Parenting Success

Divorce and Children with Disabilities

It is pretty safe to say that divorce is never easy. Even in the best of situations divorce involves loss and there is a process of grieving that occurs as a part of most divorces. It is difficult enough when it is just two adults divorcing but when children are involved the situation tends to become more complicated. When one or more of those children has a disability such as autism, Asperger’s, ADHD or mental retardation to name but a few, the situation tends to become even more complicated.

Divorcing parents of children with disabilities, be they emotional, psychological or physical, are typically faced with increased financial burdens in providing care for their child that now must be shared between two households. Division of care giver roles and wage earner roles can become significantly more complicated and the need for them to work together effectively after the divorce becomes ever more important.

For children it is difficult to understand what is happening when parents divorce. Even if they have witnessed arguments and conflicts between their parents they often can’t comprehend why the divorce is occurring or what it means for them. What they do understand is that their world has changed and often in ways that they do not want it to change. We are hearing a great deal about change right now. It seems that every political candidate out there is the candidate of change. Where change may be just the thing we need when it comes to politics, for children, change can be a very frightening thing. Children thrive on consistency. They thrive and take comfort in knowing what they can expect. It helps them develop a sense of safety and security. Children with autism and Asperger’s are especially sensitive to change and relatively minor changes in their daily routine can often throw them into a tailspin. Children with mental retardation or ADHD have trouble learning from their experiences and a loss of structure and consistency compounds this difficulty for them. Children with bipolar disorder are often on their own internal emotional roller coaster and instability in their environment can turn this upside down for them.

The same things that hold true for all children in a divorce situation hold true for children with disabilities but to an even greater degree. In all situations parents must look for ways to provide their children with a sense of structure and stability and avoid exposing them to emotional ups and downs. Many disabilities will make it very difficult for a child to interpret what is said to them while they may have an extremely heightened sensitivity to the emotional climate that surrounds them. Others may find that changes in structure leave them confused about where they are supposed to be or what the limits are for them. It is imperative that parents work to understand the individual strengths and weaknesses of their child so that they can tailor how they explain the divorce to him or her in a way they can best understand it and how their life will be changed as a result of it. For example, a simple explanation of visitation schedules may be sufficient for some children, while others may require a more concrete depiction of the schedule. In these cases a calendar on which days with the father are shaded in one color and days with the mother are shaded in another can be a way to help the child understand more concretely how the schedule works. This can be taken a step further by doing something such as giving the child color coordinated wrist bands; red for when they are with the mother and blue for days with the father, that are switched as transfers occur. Different colored clothing could be used in this same fashion. The idea is to give the child cues in as many modalities as possible about what is occurring and what they can expect.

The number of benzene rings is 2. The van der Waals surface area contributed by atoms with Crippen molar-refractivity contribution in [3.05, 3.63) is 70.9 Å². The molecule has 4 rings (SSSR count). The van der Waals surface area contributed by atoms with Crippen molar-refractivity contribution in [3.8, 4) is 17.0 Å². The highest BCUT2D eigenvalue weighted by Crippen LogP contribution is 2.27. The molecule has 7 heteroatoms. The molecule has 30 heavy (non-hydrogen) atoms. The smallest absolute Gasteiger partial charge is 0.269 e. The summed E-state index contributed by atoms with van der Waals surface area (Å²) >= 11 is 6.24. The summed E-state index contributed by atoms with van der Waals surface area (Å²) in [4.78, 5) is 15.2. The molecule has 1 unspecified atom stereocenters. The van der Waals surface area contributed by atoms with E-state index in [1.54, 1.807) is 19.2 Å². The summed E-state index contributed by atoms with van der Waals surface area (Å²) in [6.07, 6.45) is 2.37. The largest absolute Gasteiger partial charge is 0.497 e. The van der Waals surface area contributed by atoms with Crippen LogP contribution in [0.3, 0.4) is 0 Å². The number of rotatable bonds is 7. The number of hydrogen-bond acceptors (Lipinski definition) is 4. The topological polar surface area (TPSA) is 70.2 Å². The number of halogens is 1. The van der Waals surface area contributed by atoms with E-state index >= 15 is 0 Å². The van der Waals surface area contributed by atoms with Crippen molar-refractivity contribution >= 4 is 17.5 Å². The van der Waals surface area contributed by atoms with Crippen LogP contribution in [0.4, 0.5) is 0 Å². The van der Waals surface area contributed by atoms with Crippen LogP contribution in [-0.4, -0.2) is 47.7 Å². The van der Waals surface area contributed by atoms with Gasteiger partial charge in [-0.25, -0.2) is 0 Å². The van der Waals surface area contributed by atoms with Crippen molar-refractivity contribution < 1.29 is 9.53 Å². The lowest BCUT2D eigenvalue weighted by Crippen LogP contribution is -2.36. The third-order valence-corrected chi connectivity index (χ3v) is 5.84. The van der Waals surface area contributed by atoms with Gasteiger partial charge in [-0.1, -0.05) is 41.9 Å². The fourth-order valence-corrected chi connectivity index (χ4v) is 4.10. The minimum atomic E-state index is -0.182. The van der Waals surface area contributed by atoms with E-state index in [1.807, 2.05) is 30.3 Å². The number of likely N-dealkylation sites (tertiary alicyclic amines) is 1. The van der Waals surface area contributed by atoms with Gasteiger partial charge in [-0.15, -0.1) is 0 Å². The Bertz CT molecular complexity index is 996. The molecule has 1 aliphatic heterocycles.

It is also important for parents to avoid exposing their children to their own emotional ups and downs. Demonstrating to your child that you are in control and handling things helps to increase their own sense of safety and security. If they sense that you are not okay it will be hard for them to feel okay.

The key to success is knowing your child and working to find ways that will help him or her to understand and effectively negotiate the changes that are occurring as a result of the divorce. This may be through calendars, wrists bands, coloring books, stuffed animals or whatever else comes to mind. Don’t be afraid to use any and all that might be helpful and if one doesn’t work, try another. Also, keep in mind that helping your child to effectively navigate the divorce depends on you effectively navigating it. Don’t forget to get the help you need to be successful with this for yourself.

By Reb Brooks, Ed.M.

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